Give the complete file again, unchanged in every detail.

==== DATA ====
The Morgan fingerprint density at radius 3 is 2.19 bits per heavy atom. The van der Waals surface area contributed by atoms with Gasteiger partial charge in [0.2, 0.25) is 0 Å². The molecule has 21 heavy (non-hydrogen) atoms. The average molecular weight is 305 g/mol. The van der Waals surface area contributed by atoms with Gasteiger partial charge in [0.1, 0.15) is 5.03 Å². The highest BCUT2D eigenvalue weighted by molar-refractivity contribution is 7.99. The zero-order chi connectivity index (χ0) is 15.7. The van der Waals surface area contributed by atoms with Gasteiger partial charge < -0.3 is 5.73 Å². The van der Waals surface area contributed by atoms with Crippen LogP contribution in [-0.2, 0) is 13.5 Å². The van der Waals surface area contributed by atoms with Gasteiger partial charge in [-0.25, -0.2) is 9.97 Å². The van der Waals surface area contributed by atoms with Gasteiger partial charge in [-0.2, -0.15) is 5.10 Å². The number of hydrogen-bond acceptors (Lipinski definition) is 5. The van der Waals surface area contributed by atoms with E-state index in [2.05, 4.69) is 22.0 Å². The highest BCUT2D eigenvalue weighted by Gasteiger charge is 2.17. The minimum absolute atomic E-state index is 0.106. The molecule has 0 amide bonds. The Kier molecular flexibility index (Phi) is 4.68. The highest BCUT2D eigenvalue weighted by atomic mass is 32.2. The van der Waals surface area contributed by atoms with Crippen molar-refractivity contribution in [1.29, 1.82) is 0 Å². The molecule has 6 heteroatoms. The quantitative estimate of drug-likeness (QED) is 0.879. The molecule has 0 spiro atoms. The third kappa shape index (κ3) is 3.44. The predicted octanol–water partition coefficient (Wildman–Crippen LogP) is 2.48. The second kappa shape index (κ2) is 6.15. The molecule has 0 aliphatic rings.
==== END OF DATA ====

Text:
The Morgan fingerprint density at radius 3 is 2.19 bits per heavy atom. The van der Waals surface area contributed by atoms with Gasteiger partial charge in [0.2, 0.25) is 0 Å². The molecule has 21 heavy (non-hydrogen) atoms. The average molecular weight is 305 g/mol. The van der Waals surface area contributed by atoms with Gasteiger partial charge in [0.1, 0.15) is 5.03 Å². The highest BCUT2D eigenvalue weighted by molar-refractivity contribution is 7.99. The zero-order chi connectivity index (χ0) is 15.7. The van der Waals surface area contributed by atoms with Gasteiger partial charge < -0.3 is 5.73 Å². The van der Waals surface area contributed by atoms with Crippen LogP contribution in [-0.2, 0) is 13.5 Å². The van der Waals surface area contributed by atoms with Gasteiger partial charge in [-0.25, -0.2) is 9.97 Å². The van der Waals surface area contributed by atoms with Gasteiger partial charge in [-0.2, -0.15) is 5.10 Å². The number of hydrogen-bond acceptors (Lipinski definition) is 5. The van der Waals surface area contributed by atoms with E-state index in [2.05, 4.69) is 22.0 Å². The highest BCUT2D eigenvalue weighted by Gasteiger charge is 2.17. The minimum absolute atomic E-state index is 0.106. The molecule has 0 amide bonds. The Kier molecular flexibility index (Phi) is 4.68. The highest BCUT2D eigenvalue weighted by atomic mass is 32.2. The van der Waals surface area contributed by atoms with Crippen molar-refractivity contribution in [1.29, 1.82) is 0 Å². The molecule has 6 heteroatoms. The quantitative estimate of drug-likeness (QED) is 0.879. The molecule has 0 spiro atoms. The third kappa shape index (κ3) is 3.44. The predicted octanol–water partition coefficient (Wildman–Crippen LogP) is 2.48. The second kappa shape index (κ2) is 6.15. The molecule has 0 aliphatic rings.